Advancing agriculture

May’s edition of Farm Industry News featured it’s first A to Z index of technologies affecting agriculture since 2008. Much has changed since then in ag technology and I wanted to share a few advances that impress me most.

Autonomous tractors
Outfitted with sensors, cameras, radar, GPS and guidance equipment to navigate fields safely, these tractors run between the combine and unloading site without an operator. 

The picture below is of a cab-less Spirit tractor from Autonomous Tractor Corp.

Photo: Mike Krivit

Nutrient sensors
Precise nutrient application to farm fields has never been more important. Now, nitrogen fertilizer is being applied with a level of accuracy not seen before.

Sophisticated sensors are used to detect nutrient levels in crops by emitting light onto the crop canopy, measuring the amount of light reflected. This information is then used to determine the crop’s nitrogen needs.

Agriculture’s use of unmanned aerial vehicles commonly referred to as drones, hit the news cycle earlier this year for the potential to become a low-cost precision ag scouting tool.

Beyond ag trade publications, even the likes of the Wall Street Journal, Huffington Post and MSN touted the benefits of drones programmed to follow designated flight paths, monitoring crops and spraying pesticides.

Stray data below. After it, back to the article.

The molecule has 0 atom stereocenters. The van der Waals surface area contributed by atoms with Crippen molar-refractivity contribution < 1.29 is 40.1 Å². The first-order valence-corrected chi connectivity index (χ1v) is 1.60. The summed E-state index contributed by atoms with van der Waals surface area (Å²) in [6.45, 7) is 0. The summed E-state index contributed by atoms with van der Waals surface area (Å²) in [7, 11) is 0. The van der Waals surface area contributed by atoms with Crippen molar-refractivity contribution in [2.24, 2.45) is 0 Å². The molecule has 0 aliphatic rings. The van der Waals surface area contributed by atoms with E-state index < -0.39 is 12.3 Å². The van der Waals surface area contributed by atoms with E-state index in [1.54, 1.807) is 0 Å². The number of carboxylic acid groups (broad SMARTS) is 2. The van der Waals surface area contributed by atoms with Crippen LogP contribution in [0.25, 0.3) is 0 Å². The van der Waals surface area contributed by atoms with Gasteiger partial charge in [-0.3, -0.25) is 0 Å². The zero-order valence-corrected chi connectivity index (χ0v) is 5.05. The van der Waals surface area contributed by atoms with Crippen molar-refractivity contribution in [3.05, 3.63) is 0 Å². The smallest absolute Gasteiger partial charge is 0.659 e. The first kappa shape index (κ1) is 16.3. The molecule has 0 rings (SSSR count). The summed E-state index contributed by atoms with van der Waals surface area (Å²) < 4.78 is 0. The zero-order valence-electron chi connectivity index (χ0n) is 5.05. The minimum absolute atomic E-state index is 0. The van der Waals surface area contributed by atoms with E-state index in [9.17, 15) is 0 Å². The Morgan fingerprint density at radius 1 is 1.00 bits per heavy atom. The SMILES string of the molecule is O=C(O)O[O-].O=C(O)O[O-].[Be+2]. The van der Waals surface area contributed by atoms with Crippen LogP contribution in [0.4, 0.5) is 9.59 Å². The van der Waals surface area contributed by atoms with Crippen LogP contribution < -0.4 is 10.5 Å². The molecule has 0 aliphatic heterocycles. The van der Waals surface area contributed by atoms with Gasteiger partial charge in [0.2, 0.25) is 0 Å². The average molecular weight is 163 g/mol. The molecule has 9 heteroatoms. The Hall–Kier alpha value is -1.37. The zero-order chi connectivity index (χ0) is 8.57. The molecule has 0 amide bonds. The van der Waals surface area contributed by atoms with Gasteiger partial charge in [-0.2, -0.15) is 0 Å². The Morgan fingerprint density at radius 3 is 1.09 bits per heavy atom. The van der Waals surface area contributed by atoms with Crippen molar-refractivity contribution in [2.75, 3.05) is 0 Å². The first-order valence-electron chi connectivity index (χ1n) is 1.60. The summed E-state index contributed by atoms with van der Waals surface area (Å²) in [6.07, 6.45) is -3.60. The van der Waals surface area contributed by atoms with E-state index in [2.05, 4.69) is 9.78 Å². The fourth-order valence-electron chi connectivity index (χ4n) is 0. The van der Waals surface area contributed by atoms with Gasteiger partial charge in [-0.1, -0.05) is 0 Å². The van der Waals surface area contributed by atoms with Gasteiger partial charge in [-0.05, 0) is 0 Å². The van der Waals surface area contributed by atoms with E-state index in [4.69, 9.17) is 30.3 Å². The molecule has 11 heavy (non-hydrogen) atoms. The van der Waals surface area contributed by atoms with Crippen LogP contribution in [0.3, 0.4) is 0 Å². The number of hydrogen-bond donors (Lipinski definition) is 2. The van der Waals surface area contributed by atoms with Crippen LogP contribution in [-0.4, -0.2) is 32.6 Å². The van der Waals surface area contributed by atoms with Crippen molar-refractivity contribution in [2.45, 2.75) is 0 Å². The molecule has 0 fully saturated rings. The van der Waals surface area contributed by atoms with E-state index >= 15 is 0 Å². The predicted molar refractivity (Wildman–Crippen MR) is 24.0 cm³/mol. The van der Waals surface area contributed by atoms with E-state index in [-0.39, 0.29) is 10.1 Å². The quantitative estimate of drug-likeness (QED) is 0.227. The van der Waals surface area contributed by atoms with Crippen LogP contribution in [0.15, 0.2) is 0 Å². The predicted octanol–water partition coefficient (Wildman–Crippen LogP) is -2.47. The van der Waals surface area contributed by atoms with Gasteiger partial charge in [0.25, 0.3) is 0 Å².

Commercial use of drones is currently prohibited in the U.S. unless they are participants in a university study, according to the WSJ.

Which advancements in agriculture have impressed you most lately?

Photos obtained from: Farm Industry News (hyperlink to:
Portland State University (hyperlink to:

Celebrate National Dairy Month

June is National Dairy Month – a whole month dedicated to celebrating the dairy industry.

According to the International Diary Foods Association, National Dairy Month started out as National Milk Month in 1937 as a way to promote drinking milk. It was initially created to stabilize the dairy demand when production was at a surplus, but has now transitioned into an annual tradition that celebrates the contributions that the dairy industry has made to the world.

In Ohio, we know a little something about dairy.

Ohio has nearly 3,100 dairy farms located throughout the state and is home to 268,000 dairy cows. In 2011, Ohio’s dairy cows produced more than 605 million gallons of milk, meaning that the average farm produced enough milk to provide dairy products to more than 2,500 people each year.

The American Dairy Association also credits Ohio’s dairy industry as an essential part of our state’s success, acknowledging that: 

  • Ohio ranks first in the nation in Swiss cheese production, fifth in the number of manufacturing plants, 10th in overall cheese production and 11th in overall milk production. 
  • The estimated economic impact of Ohio’s dairy industry is $4.2 billion with a total of 14,350 jobs created for Ohioans.
With nearly 51,000 dairy farms nationwide, 97 percent are family owned. These dairy farmers work incredibly hard to provide safe, wholesome and nutrient-rich milk to the public, while caring for their animals and land. It’s more than fitting that they deserve our thanks. 

Before June ends, be sure to celebrate National Dairy Month and thank a dairy farmer if you know one. It’s also a great time for you to enjoy an extra scoop of ice cream guilt-free! 

Photo obtained from: